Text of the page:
From Moore’s Rural New-Yorker in Rochester, NY
April 23rd, 1864
The Amiable Woman Photographed
Mrs. Bland is an exceedingly popular personage, indeed, esteemed quite a model by herself; and also by that class of highly respectable and incomparable individuals who congratulate themselves upon having the ability to please the whole world in consequence of possessing that wonderfully desirable trait of character – amiability.
We do not mean amiability as defined by Webster, but as understood by the class referred to; who should certainly be appreciated in “these degenerate days.” They are so excessively punctilious. And how entertaining and instructive! In their society one fears no wounds from keen, sparkling repartee, from scorching, dazzling wit, of meteor- like brilliancy. Nor is there danger of experiencing that uncomfortable feeling – envy. Nor do their genius, talents, individuality, or intellectual attainments, tempt to a violation of the seventeenth commandment; neither are they so deplorably ignorant as to call things by their proper names, unpleasant morals being known in their vocabulary; nor do they adhere to an opinion longer than is perfectly convenient. Neither have they the bad taste to insist upon the possession of their own souls! (granting they have any, which some uncharitable people doubt,) but seem quite ready to humbly beg pardon for committing the impropriety of entering the world at all.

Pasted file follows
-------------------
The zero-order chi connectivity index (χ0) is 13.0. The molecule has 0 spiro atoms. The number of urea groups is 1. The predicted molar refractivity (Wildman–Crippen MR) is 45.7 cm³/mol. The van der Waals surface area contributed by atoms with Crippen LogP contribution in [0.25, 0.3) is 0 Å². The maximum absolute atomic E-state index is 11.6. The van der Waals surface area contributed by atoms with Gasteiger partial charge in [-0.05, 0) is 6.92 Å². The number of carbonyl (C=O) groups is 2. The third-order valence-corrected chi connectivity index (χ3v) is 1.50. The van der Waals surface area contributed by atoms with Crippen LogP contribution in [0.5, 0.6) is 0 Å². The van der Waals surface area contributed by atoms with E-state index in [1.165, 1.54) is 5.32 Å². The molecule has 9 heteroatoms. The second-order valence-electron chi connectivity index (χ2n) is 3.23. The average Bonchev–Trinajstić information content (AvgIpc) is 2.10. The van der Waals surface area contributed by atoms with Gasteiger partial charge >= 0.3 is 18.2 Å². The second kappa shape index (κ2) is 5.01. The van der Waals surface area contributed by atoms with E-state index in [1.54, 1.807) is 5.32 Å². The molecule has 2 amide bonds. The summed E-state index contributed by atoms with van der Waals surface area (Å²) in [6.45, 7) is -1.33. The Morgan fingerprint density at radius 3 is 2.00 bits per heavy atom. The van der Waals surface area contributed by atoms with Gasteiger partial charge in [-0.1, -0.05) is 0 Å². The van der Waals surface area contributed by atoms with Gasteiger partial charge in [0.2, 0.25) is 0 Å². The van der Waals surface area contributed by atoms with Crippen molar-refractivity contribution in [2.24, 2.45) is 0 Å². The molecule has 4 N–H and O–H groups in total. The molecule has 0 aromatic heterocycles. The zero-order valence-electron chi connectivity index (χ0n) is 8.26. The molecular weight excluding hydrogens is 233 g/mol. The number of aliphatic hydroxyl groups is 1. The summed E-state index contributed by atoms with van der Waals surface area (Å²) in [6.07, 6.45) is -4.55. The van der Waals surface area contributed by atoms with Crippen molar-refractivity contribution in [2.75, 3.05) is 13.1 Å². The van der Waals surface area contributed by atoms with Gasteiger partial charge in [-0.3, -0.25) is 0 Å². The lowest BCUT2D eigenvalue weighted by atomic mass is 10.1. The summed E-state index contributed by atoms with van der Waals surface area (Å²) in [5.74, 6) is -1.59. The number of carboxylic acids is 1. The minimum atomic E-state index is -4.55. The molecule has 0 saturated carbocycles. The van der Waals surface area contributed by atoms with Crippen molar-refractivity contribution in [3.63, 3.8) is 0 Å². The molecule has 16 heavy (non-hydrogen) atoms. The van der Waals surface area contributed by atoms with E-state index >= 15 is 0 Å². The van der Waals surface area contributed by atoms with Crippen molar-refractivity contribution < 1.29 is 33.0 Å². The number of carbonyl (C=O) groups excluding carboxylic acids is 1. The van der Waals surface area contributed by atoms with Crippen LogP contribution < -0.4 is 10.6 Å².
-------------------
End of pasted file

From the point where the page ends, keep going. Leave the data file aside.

True, they cannot understand lofty principle, nobility of soul, immutablility of opinion, speaking for the oppressed, and, if need be, battling for the right. But do they not veer round to all points of the compass to please? With consciences India-rubber-like, avowing loyal sentiments to the loyal union man loving his contry next to God, and the next moment agreeing with a vile, slimy, creeping copperhead, a rank secessionist, hissing forth treason and venom.
Their motto is, – be always popular; for if a man, there is the hope of office; if a woman, the prospect of matrimony. For do not many of the generous, liberal-minded, and discerning “Lords of Creation,” prefer a gentle, plastic, creature, an artificial nonentity, to a noble, whole-souled, high-minded woman, lest the contrast between them be too suggestive? One with intellect of Lilliputian order, seldom fancies have a wife’s colossal.
So anxious mamas desire their daughters to copy Mrs. Bland, who never offends Mrs. Grundy, and is too amiable to possess strong feelings, but whose limited stock is invariably called into exercise if a woman ventures to have an opinion, or, far worse, has the audacity to express one at variance with old, pre-conceived notions. And, if so “unwomanly” as to differ from a “gentleman,” she witheringly exclaims, “I had before supposed Miss Lawton was an amiable young lady!”
And did not this pattern for imitation, – this woman, par example, when her parents wished, break the engagement existing between herself and a poor young man, though with all her capacity loving him, when a merchant (who had failed, and was therefore rich) solicited her hand, and she married him, while attached to the other. For, as she remarked, “there is nothing like having all one’s friends satisfied.”
True, the poor young man soon after attained high eminence, and, in a pecuniary point of view, (as well as every other,) was a more desirable match than Mr. Bland; but that could not be forseen, and Mrs. Bland is far too amiable, if she feels any regrets at the irrevocable step, to express them. Lancilotte. Southold, Suffolk Co., N.Y. 1864.